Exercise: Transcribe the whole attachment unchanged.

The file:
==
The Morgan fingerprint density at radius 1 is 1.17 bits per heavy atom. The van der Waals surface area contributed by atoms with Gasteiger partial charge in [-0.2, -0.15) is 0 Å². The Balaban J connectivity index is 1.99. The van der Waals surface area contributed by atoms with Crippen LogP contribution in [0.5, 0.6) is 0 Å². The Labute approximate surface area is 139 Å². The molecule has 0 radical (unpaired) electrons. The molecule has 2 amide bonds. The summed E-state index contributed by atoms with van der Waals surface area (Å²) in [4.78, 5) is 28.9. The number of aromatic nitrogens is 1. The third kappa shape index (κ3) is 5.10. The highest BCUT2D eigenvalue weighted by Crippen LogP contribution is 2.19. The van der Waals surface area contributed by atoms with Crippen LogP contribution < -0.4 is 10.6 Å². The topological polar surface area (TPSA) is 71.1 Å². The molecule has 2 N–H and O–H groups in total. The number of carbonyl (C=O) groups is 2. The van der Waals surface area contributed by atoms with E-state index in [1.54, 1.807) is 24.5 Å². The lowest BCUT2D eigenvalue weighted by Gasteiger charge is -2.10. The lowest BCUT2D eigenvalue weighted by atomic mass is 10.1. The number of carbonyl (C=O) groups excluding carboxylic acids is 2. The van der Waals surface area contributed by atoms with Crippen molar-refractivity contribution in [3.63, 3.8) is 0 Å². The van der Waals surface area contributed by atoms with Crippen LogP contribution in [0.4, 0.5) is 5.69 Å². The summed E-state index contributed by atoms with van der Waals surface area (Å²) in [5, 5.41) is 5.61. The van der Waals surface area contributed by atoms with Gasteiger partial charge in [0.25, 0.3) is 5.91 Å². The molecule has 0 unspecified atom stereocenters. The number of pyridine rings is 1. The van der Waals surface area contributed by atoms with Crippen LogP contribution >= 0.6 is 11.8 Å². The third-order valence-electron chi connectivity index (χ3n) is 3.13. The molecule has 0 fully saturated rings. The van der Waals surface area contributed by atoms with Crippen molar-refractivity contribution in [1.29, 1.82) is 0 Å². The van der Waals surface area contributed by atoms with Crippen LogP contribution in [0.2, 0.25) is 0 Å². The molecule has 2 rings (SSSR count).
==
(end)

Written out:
The Morgan fingerprint density at radius 1 is 1.17 bits per heavy atom. The van der Waals surface area contributed by atoms with Gasteiger partial charge in [-0.2, -0.15) is 0 Å². The Balaban J connectivity index is 1.99. The van der Waals surface area contributed by atoms with Crippen LogP contribution in [0.5, 0.6) is 0 Å². The Labute approximate surface area is 139 Å². The molecule has 0 radical (unpaired) electrons. The molecule has 2 amide bonds. The summed E-state index contributed by atoms with van der Waals surface area (Å²) in [4.78, 5) is 28.9. The number of aromatic nitrogens is 1. The third kappa shape index (κ3) is 5.10. The highest BCUT2D eigenvalue weighted by Crippen LogP contribution is 2.19. The van der Waals surface area contributed by atoms with Crippen LogP contribution < -0.4 is 10.6 Å². The topological polar surface area (TPSA) is 71.1 Å². The molecule has 2 N–H and O–H groups in total. The number of carbonyl (C=O) groups is 2. The van der Waals surface area contributed by atoms with E-state index in [1.54, 1.807) is 24.5 Å². The lowest BCUT2D eigenvalue weighted by Gasteiger charge is -2.10. The lowest BCUT2D eigenvalue weighted by atomic mass is 10.1. The number of carbonyl (C=O) groups excluding carboxylic acids is 2. The van der Waals surface area contributed by atoms with Crippen molar-refractivity contribution in [3.63, 3.8) is 0 Å². The van der Waals surface area contributed by atoms with Crippen LogP contribution in [0.4, 0.5) is 5.69 Å². The summed E-state index contributed by atoms with van der Waals surface area (Å²) in [5, 5.41) is 5.61. The van der Waals surface area contributed by atoms with Gasteiger partial charge in [0.25, 0.3) is 5.91 Å². The molecule has 0 unspecified atom stereocenters. The number of pyridine rings is 1. The van der Waals surface area contributed by atoms with Crippen LogP contribution >= 0.6 is 11.8 Å². The third-order valence-electron chi connectivity index (χ3n) is 3.13. The molecule has 0 fully saturated rings. The van der Waals surface area contributed by atoms with Crippen molar-refractivity contribution in [1.29, 1.82) is 0 Å². The van der Waals surface area contributed by atoms with Crippen LogP contribution in [0.2, 0.25) is 0 Å². The molecule has 2 rings (SSSR count).